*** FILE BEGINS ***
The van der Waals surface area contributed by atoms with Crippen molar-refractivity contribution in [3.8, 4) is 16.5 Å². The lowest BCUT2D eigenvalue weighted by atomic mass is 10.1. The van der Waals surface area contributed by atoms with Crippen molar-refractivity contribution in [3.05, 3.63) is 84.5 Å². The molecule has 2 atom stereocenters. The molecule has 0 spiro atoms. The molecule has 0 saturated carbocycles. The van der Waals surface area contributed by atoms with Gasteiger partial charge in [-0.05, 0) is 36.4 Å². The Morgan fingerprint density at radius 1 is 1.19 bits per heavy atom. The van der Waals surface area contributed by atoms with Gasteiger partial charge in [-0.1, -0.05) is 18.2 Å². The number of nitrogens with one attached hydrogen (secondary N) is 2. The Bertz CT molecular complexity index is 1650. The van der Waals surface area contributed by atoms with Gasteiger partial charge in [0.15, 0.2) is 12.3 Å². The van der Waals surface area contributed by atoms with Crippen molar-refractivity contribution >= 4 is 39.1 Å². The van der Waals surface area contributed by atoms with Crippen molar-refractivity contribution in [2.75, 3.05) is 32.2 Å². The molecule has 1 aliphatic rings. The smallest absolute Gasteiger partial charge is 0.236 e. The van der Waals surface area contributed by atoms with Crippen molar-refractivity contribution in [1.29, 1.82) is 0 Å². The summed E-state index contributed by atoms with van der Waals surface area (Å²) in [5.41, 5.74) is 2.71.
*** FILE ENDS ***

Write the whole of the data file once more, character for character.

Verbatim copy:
The van der Waals surface area contributed by atoms with Crippen molar-refractivity contribution in [3.8, 4) is 16.5 Å². The lowest BCUT2D eigenvalue weighted by atomic mass is 10.1. The van der Waals surface area contributed by atoms with Crippen molar-refractivity contribution in [3.05, 3.63) is 84.5 Å². The molecule has 2 atom stereocenters. The molecule has 0 spiro atoms. The molecule has 0 saturated carbocycles. The van der Waals surface area contributed by atoms with Gasteiger partial charge in [-0.05, 0) is 36.4 Å². The Morgan fingerprint density at radius 1 is 1.19 bits per heavy atom. The van der Waals surface area contributed by atoms with Gasteiger partial charge in [-0.1, -0.05) is 18.2 Å². The number of nitrogens with one attached hydrogen (secondary N) is 2. The Bertz CT molecular complexity index is 1650. The van der Waals surface area contributed by atoms with Gasteiger partial charge in [0.15, 0.2) is 12.3 Å². The van der Waals surface area contributed by atoms with Crippen molar-refractivity contribution >= 4 is 39.1 Å². The van der Waals surface area contributed by atoms with Crippen molar-refractivity contribution in [2.75, 3.05) is 32.2 Å². The molecule has 1 aliphatic rings. The smallest absolute Gasteiger partial charge is 0.236 e. The van der Waals surface area contributed by atoms with Crippen molar-refractivity contribution in [1.29, 1.82) is 0 Å². The summed E-state index contributed by atoms with van der Waals surface area (Å²) in [5.41, 5.74) is 2.71.